cta4453.jpg (143k)
A four-car fantrip train of 4000-series cars, led by car 4453, sits in the Buena Yard, looking north on August 6, 1972. The Buena Yard is an interchange point with the Milwaukee Road where the CTA's electric freight locomotives pick up their loads. These locomotives run off overhead current, hence the train's use of trolley poles in the yard, which has no third rail. (Photo by Bruno Berzins, Collection of Joe Testagrose)

cta4453b.jpg (106k)
Turning around for the trip back north to the elevated, car 4453 is loading fantrip passengers on August 6, 1972. Why the blue sign announcing White Sox baseball is on the train is uncertain; it may just be for novelty purposes for the fantrip. Note the overhead wire and latticed poles in the Buena Interchange Yard. (Photo by Bruno Berzins, Collection of Joe Testagrose)

buena03.jpg (75k)
Looking south from inside one of the freight locomotives, a Chesapeake and Ohio Railway hopper car is on the rear of a long string of freight cars in Buena Yard on the last day of "L" freight service, April 30, 1973. (Photo by Lou Gerard)
buena04.jpg (85k)
A long consist of freight cars lines the East Track in Buena Yard on April 30, 1973, looking south. These would be the final freight cars handled by the "L", as freight service on the CTA was over the following day. The weather that day was damp and rainy. (Photo by Lou Gerard)
buena05.jpg (188k)
The south end of Challenger Park -- the portion occupied by a parking lot -- is seen looking north from Irving Park Road on January 2, 2011. This was the farthest end of the former Buena Yard. Two tracks (later just one) continued out of the yard and across Irving Park Road to connect to the St. Paul (Milwaukee Road) tracks that headed south to downtown and connections to the rest of the CM&StP divisions and other rail lines. The Red Line elevated is on the right. (Photo by Graham Garfield)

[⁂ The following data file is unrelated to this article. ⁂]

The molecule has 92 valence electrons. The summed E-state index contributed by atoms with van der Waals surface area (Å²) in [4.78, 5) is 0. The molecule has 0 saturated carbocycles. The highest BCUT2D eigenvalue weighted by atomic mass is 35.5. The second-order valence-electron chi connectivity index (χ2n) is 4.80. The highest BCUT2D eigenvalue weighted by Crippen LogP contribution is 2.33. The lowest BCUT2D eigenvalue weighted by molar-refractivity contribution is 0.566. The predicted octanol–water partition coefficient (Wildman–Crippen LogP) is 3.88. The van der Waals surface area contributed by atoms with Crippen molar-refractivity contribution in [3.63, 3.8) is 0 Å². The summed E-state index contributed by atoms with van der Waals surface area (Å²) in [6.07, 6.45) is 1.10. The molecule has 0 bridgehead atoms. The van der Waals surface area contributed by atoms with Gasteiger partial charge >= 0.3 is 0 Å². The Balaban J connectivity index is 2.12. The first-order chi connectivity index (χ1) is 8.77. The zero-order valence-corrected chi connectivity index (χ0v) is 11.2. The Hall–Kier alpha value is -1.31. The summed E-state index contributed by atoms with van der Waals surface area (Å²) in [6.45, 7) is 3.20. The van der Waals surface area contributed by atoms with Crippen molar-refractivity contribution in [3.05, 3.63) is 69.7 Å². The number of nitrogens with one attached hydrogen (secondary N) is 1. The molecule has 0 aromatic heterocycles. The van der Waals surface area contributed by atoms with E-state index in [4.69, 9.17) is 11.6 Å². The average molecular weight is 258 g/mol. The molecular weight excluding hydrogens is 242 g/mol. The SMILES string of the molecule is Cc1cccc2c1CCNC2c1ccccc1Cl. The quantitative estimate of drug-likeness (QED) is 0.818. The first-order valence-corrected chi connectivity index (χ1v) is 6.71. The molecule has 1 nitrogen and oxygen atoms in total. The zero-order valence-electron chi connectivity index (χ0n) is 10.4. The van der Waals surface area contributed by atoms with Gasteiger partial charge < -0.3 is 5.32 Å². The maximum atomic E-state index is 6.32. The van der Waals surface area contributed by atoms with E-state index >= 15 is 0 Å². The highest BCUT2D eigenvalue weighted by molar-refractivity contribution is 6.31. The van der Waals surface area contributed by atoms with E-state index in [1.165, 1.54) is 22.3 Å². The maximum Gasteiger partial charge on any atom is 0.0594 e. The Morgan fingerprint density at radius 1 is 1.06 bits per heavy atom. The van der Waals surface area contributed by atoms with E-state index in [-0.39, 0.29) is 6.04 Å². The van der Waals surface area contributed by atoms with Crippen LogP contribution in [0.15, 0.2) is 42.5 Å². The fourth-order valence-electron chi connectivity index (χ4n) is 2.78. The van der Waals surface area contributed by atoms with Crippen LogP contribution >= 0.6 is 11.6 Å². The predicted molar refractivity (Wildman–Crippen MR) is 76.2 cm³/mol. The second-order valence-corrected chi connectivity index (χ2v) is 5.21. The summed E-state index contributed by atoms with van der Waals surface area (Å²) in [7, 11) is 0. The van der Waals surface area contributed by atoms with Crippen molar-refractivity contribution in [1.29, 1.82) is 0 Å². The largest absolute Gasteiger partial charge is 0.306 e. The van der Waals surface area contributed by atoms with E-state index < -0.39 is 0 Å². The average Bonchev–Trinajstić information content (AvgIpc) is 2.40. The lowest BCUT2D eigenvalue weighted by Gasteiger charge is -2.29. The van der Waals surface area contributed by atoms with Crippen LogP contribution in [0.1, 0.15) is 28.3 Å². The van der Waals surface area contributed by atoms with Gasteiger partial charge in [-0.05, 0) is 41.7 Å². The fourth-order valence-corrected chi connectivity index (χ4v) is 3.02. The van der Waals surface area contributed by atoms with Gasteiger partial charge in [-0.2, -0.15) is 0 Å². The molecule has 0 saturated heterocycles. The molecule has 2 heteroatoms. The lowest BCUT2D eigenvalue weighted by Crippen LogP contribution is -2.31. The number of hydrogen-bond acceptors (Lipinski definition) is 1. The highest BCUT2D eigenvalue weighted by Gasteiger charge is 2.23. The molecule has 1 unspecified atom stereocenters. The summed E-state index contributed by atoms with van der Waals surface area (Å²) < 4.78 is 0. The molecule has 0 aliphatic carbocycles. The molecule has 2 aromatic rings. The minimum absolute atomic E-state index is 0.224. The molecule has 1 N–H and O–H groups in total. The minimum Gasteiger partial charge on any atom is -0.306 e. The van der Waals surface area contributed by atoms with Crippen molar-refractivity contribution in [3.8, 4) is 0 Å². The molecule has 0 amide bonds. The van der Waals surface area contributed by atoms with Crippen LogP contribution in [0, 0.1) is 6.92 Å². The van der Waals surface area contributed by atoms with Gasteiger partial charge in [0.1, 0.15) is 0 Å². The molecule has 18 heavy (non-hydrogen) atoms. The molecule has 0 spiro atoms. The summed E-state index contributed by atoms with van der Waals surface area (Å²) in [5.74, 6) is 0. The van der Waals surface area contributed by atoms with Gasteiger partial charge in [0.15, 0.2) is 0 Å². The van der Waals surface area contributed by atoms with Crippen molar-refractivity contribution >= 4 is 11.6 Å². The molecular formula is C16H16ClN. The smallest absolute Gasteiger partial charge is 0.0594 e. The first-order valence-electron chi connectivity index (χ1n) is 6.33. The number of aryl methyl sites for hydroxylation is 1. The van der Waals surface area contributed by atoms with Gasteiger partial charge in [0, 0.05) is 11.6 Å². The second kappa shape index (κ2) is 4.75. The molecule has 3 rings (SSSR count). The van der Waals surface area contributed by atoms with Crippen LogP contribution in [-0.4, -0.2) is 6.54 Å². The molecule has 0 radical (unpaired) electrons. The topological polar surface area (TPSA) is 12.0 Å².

buena07.jpg (212k)
The north half of the former Buena Yard is seen looking north on January 2, 2011, now converted to Challenger Park. The earthen incline leading up to the connection with the elevated tracks was on the left, while the North Shore Line's ferry truck loading ramp was on the right. Graceland Cemetery is on the left beyond the concrete wall. (Photo by Graham Garfield)
buena08.jpg (168k)
The north end of the former Buena Yard, at Montrose Avenue, is seen here, looking north on January 2, 2011. The end of the incline up to the elevated track level was on the left, leading to a steel bridge over the street. The concrete abutment that supported the bridge's north end is visible across the street. The North Shore Line's Montrose merchandise despatch/freight house was across the street, between the concrete bridge abutment and the elevated structure on the far right. The old Clifton Substation is visible in the left background, whose electrical current conversion duties have been taken over by the new low brick substation building visible in the center background. (Photo by Graham Garfield)


  1. Peterson, Art (ed.). "Track 1 Out of Service -- Engine Working." First & Fastest. Summer 2001. pg 25.
  2. Ibid, 32.
  3. Ibid, 25.
  4. Ibid, 30.
  5. Ibid.
  6. "Challenger Playlot Park (c/o Gill Park)." Chicago Park District Web site. Accessed 24 November 2010.